But before I seriously think about that, I have several book talks coming up–I’ll be at the Cresco, Iowa library on December first at 11:30, and at the Kirkendall library in Ankeny at 11:30 on the seventh, Pearl Harbor Day. That’s RELEASE DAY also. (:

Speaking of Kiss Me Once Again, I want to say a big thank you to all my writer and reader friends who made this book’s launch party so memorable last Monday…it’s good to know you all care enough to share in this stepping stone on my writing path.

 

Thanksgiving

When President Lincoln declared a national day of Thanksgiving in the midst of the American Civil War, a series of editorials written by Sarah Josepha Hale inspired him. This commemoration of gratitude was to be celebrated on the 26th, the final Thursday of November 1863.

Interesting…do you recall hearing that Sara Hale’s writing created such an effect on the President? I didn’t…and it’s one more example of how our writing can be used. Maybe she intended this, or perhaps the outreach of her writing surprised her.

Tomorrow I’ll be in Story City, Iowa with a group of hearty souls undertaking memoir writing. We’ll be crafting a Christmas memoir, and of course, each participant’s will be unique. Our own personal take on life is so vital…we share our perspective.  And as Sarah Josepha Hale instructs us, who knows how much that viewpoint may affect others?

My books arrived last week…and that brings me to gratitude. Ah, yes. For the desire and determination required to research stories, and for the joy involved. For my husband, who pays the bills, for the easy availability of facts and stories from World War II, for a cousin, sister, and friends who encourage me, for my publisher, and for readers who allow my characters into their lives.

All these gifts shower upon me, and I’m so thankful…

“…we plow the fields and scatter the good seed on the land, but it is fed and watered by God’s almighty hand…” Matthias Claudius, 1782, translated by Jane M. Campbell, 1861. Thanks to these two people for unleashing their creativity. I wonder if they thought their words would still be sung by churchgoers in 2018…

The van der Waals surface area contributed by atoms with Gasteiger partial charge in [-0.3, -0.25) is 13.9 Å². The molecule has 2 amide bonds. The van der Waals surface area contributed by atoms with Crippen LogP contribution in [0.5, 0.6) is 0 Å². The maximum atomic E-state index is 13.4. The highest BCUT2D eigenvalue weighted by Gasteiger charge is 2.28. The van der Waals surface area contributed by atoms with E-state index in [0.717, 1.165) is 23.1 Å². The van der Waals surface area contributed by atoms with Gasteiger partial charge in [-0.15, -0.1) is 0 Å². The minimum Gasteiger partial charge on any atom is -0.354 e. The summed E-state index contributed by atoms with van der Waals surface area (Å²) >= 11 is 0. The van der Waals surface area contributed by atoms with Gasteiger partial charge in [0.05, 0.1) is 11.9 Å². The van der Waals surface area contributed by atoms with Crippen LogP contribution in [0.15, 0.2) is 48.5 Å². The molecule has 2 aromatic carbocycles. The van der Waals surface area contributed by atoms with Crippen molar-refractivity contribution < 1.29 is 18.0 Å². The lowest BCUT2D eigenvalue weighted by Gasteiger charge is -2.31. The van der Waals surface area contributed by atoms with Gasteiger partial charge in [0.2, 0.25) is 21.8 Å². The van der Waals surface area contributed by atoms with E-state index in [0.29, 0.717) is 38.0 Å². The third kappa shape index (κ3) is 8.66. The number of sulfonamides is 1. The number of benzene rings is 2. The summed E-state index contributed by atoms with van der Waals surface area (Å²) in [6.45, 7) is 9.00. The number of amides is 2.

Who knows how our gifts sent out into the world might be used? Our task is to simply keep sending them. 

A week of Thanksgiving lies ahead–may yours be full of good memories.

Thanks to Mark Zuckerberg

Welcome to Char Jones, one of my favorite book reviewers. Here, she reminds us how FaceBook, while not perfect, has changed our lives.

This Thanksgiving I am especially grateful to Mark Zuckerberg. For his genius creation, Facebook, has enabled me to reach 60 countries in just two months as a literary reviewer! 

Using Facebook as my platform, I started blogging exclusively as a book critic in July, when, through a combination of sweat equity, alchemy and social media mastery, I was able to reach the maximum number of Friends — 5000 — in two and a half weeks.

My Friend mix is heady, including authors of two favorite historical fiction series — Susan Elia MacNeal, who writes about WWII spy Maggie Hope, and the mother-son team Charles Todd, who spins tales of Great War nurse Bess Crawford.